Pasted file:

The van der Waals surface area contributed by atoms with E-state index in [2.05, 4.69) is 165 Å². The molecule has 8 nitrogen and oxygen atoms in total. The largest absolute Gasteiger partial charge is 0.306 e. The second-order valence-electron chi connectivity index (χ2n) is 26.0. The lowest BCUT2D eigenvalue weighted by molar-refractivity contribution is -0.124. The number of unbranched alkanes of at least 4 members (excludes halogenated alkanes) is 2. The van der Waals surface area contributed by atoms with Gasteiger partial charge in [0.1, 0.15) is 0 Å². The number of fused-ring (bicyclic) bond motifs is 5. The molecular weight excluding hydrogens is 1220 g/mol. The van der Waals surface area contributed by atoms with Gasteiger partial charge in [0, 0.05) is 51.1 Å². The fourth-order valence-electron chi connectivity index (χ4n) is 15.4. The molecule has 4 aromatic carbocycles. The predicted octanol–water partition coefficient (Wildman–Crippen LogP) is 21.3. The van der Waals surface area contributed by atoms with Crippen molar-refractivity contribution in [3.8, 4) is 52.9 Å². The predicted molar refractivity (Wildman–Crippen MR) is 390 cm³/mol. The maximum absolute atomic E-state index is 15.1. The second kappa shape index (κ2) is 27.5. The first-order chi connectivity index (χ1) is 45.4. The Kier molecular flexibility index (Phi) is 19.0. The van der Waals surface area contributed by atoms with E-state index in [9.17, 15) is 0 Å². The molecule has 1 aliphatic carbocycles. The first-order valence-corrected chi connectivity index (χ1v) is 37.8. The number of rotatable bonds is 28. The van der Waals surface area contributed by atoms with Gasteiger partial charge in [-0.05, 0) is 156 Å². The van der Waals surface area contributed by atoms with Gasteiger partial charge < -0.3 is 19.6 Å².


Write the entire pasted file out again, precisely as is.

The van der Waals surface area contributed by atoms with E-state index in [2.05, 4.69) is 165 Å². The molecule has 8 nitrogen and oxygen atoms in total. The largest absolute Gasteiger partial charge is 0.306 e. The second-order valence-electron chi connectivity index (χ2n) is 26.0. The lowest BCUT2D eigenvalue weighted by molar-refractivity contribution is -0.124. The number of unbranched alkanes of at least 4 members (excludes halogenated alkanes) is 2. The van der Waals surface area contributed by atoms with Gasteiger partial charge in [0.1, 0.15) is 0 Å². The number of fused-ring (bicyclic) bond motifs is 5. The molecular weight excluding hydrogens is 1220 g/mol. The van der Waals surface area contributed by atoms with Gasteiger partial charge in [0, 0.05) is 51.1 Å². The fourth-order valence-electron chi connectivity index (χ4n) is 15.4. The molecule has 4 aromatic carbocycles. The predicted octanol–water partition coefficient (Wildman–Crippen LogP) is 21.3. The van der Waals surface area contributed by atoms with Crippen molar-refractivity contribution in [3.8, 4) is 52.9 Å². The predicted molar refractivity (Wildman–Crippen MR) is 390 cm³/mol. The maximum absolute atomic E-state index is 15.1. The second kappa shape index (κ2) is 27.5. The first-order chi connectivity index (χ1) is 45.4. The Kier molecular flexibility index (Phi) is 19.0. The van der Waals surface area contributed by atoms with E-state index in [9.17, 15) is 0 Å². The molecule has 1 aliphatic carbocycles. The first-order valence-corrected chi connectivity index (χ1v) is 37.8. The number of rotatable bonds is 28. The van der Waals surface area contributed by atoms with Gasteiger partial charge in [-0.05, 0) is 156 Å². The van der Waals surface area contributed by atoms with Gasteiger partial charge < -0.3 is 19.6 Å².